Energy & Environment

GOP: Make a decision on Keystone, Mr. President

GOP: Make a decision on Keystone, Mr. President

According to North Dakota’s Republican Senator John Hoeven, President Barack Obama’s approach to the Keystone Pipeline XL project corresponds with Albert Einstein’s definition of insanity.

“He continues to delay it,” Hoeven, a mover and shaker in the effort to get the pipeline built, said in an interview with Human Events. “I think [the administration] has done something like four environmental impact statements. They keep going through the process over and over again.”

An environmental impact statement, or EIS, is one factor taken into consideration by the State Department in determining a project’s national interest. Obama said in June that he would approve the project if it were determined that it wouldn’t lead to increased carbon emissions, and already, the U.S. State Department concluded that building the pipeline would result in no “substantial change in global greenhouse gas emissions.”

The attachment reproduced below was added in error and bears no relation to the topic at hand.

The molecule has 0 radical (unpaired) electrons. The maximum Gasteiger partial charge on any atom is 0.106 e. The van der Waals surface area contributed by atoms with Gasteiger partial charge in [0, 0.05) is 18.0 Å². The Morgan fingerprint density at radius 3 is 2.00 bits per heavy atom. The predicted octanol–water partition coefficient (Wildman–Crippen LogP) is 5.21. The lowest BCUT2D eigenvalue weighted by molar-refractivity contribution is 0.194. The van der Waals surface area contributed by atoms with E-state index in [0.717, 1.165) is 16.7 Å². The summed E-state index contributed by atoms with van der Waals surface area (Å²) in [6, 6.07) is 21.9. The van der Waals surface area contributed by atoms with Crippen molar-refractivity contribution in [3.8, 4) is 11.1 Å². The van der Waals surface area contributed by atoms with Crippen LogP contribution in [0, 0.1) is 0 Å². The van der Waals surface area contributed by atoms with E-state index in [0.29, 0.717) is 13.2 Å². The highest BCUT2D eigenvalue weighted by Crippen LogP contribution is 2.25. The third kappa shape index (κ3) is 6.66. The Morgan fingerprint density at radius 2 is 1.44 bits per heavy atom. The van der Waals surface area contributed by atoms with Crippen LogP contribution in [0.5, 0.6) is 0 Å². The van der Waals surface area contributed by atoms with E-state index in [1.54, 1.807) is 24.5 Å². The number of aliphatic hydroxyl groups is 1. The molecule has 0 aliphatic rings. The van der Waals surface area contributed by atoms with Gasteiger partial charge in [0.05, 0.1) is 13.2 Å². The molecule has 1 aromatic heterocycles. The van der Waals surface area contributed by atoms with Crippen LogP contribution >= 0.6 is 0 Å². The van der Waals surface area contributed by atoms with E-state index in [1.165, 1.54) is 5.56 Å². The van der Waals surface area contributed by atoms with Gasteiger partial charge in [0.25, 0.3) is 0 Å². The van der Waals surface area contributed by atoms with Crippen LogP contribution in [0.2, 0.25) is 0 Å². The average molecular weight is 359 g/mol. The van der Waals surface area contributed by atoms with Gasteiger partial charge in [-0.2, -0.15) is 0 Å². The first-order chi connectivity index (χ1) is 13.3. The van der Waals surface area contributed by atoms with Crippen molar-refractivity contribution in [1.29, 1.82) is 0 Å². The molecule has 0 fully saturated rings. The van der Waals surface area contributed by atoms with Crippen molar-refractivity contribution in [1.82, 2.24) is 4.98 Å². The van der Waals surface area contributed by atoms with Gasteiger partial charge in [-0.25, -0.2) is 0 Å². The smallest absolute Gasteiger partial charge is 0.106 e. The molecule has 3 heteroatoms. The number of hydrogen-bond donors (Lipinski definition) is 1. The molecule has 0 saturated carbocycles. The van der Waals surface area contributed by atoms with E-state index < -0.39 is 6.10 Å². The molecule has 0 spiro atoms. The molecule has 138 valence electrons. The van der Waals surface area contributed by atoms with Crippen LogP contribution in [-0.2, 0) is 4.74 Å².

The president, however, is convinced otherwise, and continues to test and retest in the hope he’ll get different results.

“82 percent of the American people indicated that they support the pipeline project and want it approved,” Hoeven said, referring to a recent poll conducted by the Harris Corporation. “The president is holding it up because of some extreme environmental interest groups that don’t want to see fossil fuels used as an energy supply.”

The president’s approval is ultimately needed because Keystone XL would cross an international border, originating in Northern Alberta and running all the way to the Gulf Coast. TransCanada Corp., the company set to build the proposed pipeline, originally applied for approval in September 2008, but has been delayed by the decision process for going-on five years.

Hoeven and fellow Republicans have been at the forefront of the fight to get the pipeline approved, with or without the president, and have come close several times.